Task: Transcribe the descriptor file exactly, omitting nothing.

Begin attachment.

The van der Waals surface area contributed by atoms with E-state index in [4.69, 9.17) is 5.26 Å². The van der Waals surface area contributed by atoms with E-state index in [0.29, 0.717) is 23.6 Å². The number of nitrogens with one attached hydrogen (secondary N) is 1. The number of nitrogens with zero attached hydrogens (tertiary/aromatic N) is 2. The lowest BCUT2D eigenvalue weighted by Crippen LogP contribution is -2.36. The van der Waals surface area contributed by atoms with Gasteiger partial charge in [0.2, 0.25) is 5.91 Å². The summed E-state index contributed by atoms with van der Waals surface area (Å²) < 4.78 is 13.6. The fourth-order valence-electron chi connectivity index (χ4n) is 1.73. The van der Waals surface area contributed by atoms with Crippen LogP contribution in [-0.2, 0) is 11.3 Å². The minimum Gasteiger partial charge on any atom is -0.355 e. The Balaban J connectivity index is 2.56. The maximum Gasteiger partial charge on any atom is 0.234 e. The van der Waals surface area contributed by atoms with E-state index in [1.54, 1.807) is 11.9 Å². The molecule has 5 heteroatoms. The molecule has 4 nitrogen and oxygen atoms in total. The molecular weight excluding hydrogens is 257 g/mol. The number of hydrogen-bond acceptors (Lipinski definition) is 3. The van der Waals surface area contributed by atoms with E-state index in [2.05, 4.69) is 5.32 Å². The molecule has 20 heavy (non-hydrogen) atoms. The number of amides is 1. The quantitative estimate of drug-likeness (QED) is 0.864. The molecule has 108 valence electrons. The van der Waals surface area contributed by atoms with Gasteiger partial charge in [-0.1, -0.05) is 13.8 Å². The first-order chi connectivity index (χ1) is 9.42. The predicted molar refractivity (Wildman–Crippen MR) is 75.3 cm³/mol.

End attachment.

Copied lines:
The van der Waals surface area contributed by atoms with E-state index in [4.69, 9.17) is 5.26 Å². The van der Waals surface area contributed by atoms with E-state index in [0.29, 0.717) is 23.6 Å². The number of nitrogens with one attached hydrogen (secondary N) is 1. The number of nitrogens with zero attached hydrogens (tertiary/aromatic N) is 2. The lowest BCUT2D eigenvalue weighted by Crippen LogP contribution is -2.36. The van der Waals surface area contributed by atoms with Gasteiger partial charge in [0.2, 0.25) is 5.91 Å². The summed E-state index contributed by atoms with van der Waals surface area (Å²) < 4.78 is 13.6. The fourth-order valence-electron chi connectivity index (χ4n) is 1.73. The van der Waals surface area contributed by atoms with Crippen LogP contribution in [-0.2, 0) is 11.3 Å². The minimum Gasteiger partial charge on any atom is -0.355 e. The Balaban J connectivity index is 2.56. The maximum Gasteiger partial charge on any atom is 0.234 e. The van der Waals surface area contributed by atoms with E-state index in [1.54, 1.807) is 11.9 Å². The molecule has 5 heteroatoms. The molecule has 4 nitrogen and oxygen atoms in total. The molecular weight excluding hydrogens is 257 g/mol. The number of hydrogen-bond acceptors (Lipinski definition) is 3. The van der Waals surface area contributed by atoms with E-state index in [2.05, 4.69) is 5.32 Å². The molecule has 20 heavy (non-hydrogen) atoms. The number of amides is 1. The quantitative estimate of drug-likeness (QED) is 0.864. The molecule has 108 valence electrons. The van der Waals surface area contributed by atoms with Gasteiger partial charge in [-0.1, -0.05) is 13.8 Å². The first-order chi connectivity index (χ1) is 9.42. The predicted molar refractivity (Wildman–Crippen MR) is 75.3 cm³/mol.